return [self objectAtIndex:index];

We kept our original “Safe” methods as the second variant, but modified to do the necessary logging. For that logging, enter our new assertion macros: EtsyAssert and EtsyExpect. The Etsy logging system has two main logging levels, ERROR and INFO, to separate critical error logs (that should be immediately investigated) from information (that we just want archived).  EtsyAssert corresponds to ERROR, while EtsyExpect corresponds to INFO.

//EtsyAssert is an alias for NSAssert in debug builds.
//In release builds, failures will log an error with a stack trace to the server.
    #define EtsyAssert(condition, description, ...)
        if (!(condition)) {
            SERVER_LOG_ERROR_WITH_TRACE(@"EtsyAssert", description, ##__VA_ARGS__);
    #define EtsyAssert(condition, description, ...)
        NSAssert(condition, (description), ##__VA_ARGS__)
//EtsyExpect will complain if an expectation fails, but won't ever throw an exception.
#define EtsyExpect(condition, description, ...)
    if (!(condition)) {
        SERVER_LOG_INFO(@"EtsyExpect", description, ##__VA_ARGS__);

EtsyAssert is a wrapper for NSAssert. It evaluates an expression and, when assertions are enabled, throws an exception if that expression evaluates to false. When assertions are disabled (typical in Release builds), it logs an error-level message. EtsyExpect is a little different: it indicates that we expect the code to work a particular way, and if it doesn’t, an error may (or may not) have occurred. We added EtsyExpect clauses to all of our old Safe methods. Since we were dealing with a potentially large number of existing minor issues, we used EtsyExpect so as not to interrupt regular developer workflows.

Let’s take a look at EtsyExpect in action:

- (id)safeObjectAtIndex:(int)index {
    EtsyExpect(index < [self count],
      @"Retrieving object at index %i from array of length %i", index, [self count]);
    return [self objectOrNilAtIndex:index];

Server-based logging for mobile clients

What’s makes EtsyExpect distinctly useful from the built-in Cocoa logging operations is the server-side logging. SERVER_LOG_INFO and SERVER_LOG_ERROR are macro wrappers around our logging framework:

#define SERVER_LOG_ERROR(ns, description, ...) 
    [EtsyAnalytics logError:[NSString stringWithFormat:description, ##__VA_ARGS__] 

The logError:namespace:line:function:attributes method piggybacks on our existing native analytics framework. The EtsyAnalytics class sends zipped analytics data and log messages to an API server. Analytics data is ultimately used by our Big Data stack, but these log messages are printed directly to a file. From there they can be indexed, grepped, splunked, or watched in (almost) real time, like any other log. These logs look like:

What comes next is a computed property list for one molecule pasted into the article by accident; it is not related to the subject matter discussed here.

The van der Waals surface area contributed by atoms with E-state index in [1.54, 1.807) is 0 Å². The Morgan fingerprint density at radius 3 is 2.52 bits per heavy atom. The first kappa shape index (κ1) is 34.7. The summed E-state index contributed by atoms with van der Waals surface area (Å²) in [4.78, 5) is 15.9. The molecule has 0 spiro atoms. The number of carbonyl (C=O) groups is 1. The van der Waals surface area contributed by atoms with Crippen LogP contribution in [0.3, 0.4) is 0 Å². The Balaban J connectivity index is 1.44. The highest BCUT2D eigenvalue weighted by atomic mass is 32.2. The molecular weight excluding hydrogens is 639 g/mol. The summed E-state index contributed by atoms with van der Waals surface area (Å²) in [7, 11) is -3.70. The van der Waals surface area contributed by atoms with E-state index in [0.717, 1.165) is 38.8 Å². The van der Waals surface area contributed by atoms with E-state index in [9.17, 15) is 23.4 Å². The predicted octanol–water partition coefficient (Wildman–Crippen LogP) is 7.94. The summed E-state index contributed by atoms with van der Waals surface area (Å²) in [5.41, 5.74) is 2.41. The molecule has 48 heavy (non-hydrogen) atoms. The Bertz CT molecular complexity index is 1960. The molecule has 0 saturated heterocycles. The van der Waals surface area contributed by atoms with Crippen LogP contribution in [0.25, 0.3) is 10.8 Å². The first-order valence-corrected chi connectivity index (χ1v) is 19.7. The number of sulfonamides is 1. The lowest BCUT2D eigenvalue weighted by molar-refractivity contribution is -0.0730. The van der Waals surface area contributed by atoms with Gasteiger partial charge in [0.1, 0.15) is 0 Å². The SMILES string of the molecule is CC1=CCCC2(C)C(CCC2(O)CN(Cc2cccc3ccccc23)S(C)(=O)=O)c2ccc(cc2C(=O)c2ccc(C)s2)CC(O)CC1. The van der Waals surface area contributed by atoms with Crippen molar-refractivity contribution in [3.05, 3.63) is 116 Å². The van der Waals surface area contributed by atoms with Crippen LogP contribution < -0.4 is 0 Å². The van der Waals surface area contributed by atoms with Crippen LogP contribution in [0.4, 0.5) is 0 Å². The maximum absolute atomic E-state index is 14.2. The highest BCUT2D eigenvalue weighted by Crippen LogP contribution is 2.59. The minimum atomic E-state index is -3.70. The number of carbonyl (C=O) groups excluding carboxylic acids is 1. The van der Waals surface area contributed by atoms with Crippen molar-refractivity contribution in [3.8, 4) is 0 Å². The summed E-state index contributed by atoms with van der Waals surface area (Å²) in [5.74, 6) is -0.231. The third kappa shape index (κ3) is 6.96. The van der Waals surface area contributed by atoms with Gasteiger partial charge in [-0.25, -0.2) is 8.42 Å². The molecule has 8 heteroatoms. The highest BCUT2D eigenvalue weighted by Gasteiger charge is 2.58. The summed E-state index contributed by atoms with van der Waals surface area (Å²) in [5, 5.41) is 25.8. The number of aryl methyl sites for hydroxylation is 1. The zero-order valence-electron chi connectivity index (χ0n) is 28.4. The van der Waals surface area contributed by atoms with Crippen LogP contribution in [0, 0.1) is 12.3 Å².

api02 : [Fri Aug 09 21:25:43 2013] [iPhone 5 6.1.2/2.7 rv:2.7.0] [redacted UDID] [EtsyExpect] [-[NSArray(Safe) safeObjectAtIndex:]+401] Retrieving object at index 5 from array of length 5 (called by 1 Etsy 0x0029dcc1 Etsy + 2600129)

What makes this powerful is the ability to see issues quickly. In real life conditions, users hit edge cases that are rare or difficult to test. By aggregating errors sampled from 1% of app users, we can see where EtsyExpect and EtsyAssert fail. That increased visibility allows us to pick off, one by one, the bugs that our Safe methods were hiding. By leveraging this data, we can be sure of which cases are safe to change.

As an example: the log message above was a small logic error in the UIViewController subclass we use to display a listing. When the user swiped through a listing’s images, we preloaded the next image – without checking whether or not more images were available. App users were doing this thousands of times a day, but developers may have only encountered the issue a handful of times (if at all). While the bug was ultimately harmless, logging made it visible, so we were able to clean up this code with very little risk.

The future of logging

Moving a few logs out of the Xcode console and onto the Etsy servers turns out to be a very powerful tool. We’re still exploring what else we can do with it: for example, it’s also been useful for diagnosing invalid HTTP requests sent by the app. App logs can be correlated with server logs, so we can track certain errors from the client back to the server. Even watching the logs in splunk helps us see what bugs we’ve fixed in the last version, and what we may have caused. Ultimately, by making Etsy for iOS a little bit like our web stack, we’ve found a way to make it more robust.

By the way, we’re hiring!